Robichaux is coming off a beautiful second-round submission at WSOF 6. He came into the ring at 14 years the elder of the then-undefeated and much taller Yates, who, like Robichaux, had stopped the majority of his opponents by submission. The older fighter had a plan and he stuck with it.

“I thought I was either going to KO him in the first round or it would take the second round to break him down and submit him,” explained the ex-Marine. “I knew he was going to be scrappy on the ground and a really strong scrambler. I knew I could put a lot of pressure on him in the first round and break him mentally and physically in the second round. That’s what we did, maintained heavy pressure. I train really hard and I’m 38 years old, but I feel more in shape than any 18-year-olds I train with. He’s 24 years old, and not only did I beat him, but I felt like I outworked him athletically.”

Some might assume that a guy like that would need to take a break after out-grappling a much younger athlete, but for Robichaux, it was just another day at the office.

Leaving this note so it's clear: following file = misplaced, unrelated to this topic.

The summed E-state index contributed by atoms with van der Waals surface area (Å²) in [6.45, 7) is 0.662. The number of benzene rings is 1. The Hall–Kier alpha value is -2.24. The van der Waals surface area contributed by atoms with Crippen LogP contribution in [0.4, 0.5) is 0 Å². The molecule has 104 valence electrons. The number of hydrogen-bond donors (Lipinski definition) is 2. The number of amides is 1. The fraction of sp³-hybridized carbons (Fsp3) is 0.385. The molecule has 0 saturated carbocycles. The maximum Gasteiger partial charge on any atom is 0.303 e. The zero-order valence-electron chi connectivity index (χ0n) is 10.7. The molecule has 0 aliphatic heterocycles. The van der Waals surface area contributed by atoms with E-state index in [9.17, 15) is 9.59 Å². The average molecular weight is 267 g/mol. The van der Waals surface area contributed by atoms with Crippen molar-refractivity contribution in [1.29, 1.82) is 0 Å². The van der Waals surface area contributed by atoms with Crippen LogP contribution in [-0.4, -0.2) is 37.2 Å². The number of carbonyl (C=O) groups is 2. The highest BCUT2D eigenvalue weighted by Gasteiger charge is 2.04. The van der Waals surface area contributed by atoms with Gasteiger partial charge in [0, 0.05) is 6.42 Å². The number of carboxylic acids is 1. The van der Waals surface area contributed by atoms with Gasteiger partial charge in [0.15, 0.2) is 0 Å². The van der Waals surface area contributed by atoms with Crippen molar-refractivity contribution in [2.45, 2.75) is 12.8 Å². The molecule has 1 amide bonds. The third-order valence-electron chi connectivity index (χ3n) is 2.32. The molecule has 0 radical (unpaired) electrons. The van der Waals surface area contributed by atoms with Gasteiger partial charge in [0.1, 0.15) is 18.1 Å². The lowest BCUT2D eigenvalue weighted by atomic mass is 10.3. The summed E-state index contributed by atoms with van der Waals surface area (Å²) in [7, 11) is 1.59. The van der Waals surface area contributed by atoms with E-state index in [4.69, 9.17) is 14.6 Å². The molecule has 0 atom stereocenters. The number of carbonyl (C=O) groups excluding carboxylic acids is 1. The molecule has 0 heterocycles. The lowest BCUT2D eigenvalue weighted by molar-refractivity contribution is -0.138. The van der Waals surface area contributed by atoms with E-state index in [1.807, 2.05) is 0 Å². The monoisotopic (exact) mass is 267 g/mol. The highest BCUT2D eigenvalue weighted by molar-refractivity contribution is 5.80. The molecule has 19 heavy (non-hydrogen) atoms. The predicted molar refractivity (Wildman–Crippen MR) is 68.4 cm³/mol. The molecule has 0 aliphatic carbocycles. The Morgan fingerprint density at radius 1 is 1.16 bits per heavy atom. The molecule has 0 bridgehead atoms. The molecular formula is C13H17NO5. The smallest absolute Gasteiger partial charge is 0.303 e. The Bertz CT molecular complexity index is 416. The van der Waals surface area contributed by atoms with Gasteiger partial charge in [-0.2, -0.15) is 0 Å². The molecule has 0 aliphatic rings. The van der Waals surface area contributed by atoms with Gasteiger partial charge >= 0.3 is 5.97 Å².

“I came out so healthy, I didn’t have a bruise or sprain or anything,” Robichaux stated. “So, I took Monday off, and Tuesday, I was right back in the gym training.”

If that’s not the mark of a warrior, what is?

To remain true to himself, Robichaux continues to learn, grow and improve his game. He has been known to be a very aggressive fighter, but that’s what somebody should expect, considering his military background. While it has played to his favor, he has needed to learn to get that under control in the cage.

“I’m probably one of the more composed fighters you’ll see,” Robichaux intimated. “I don’t ever get worked up. I don’t get anxiety when I’m walking into the ring, but when they say go, I’m always really aggressive.

“I try to work on backing off after a bit, because it has gotten me in trouble in the past. This fight [with Yates], I didn’t think I really had problems with it. I felt like I was able to control it and keep myself in good positions. In the past, I’d gotten a little aggressive, like in that [Zach] Makovsky fight in Bellator—that’s what cost me the fight.”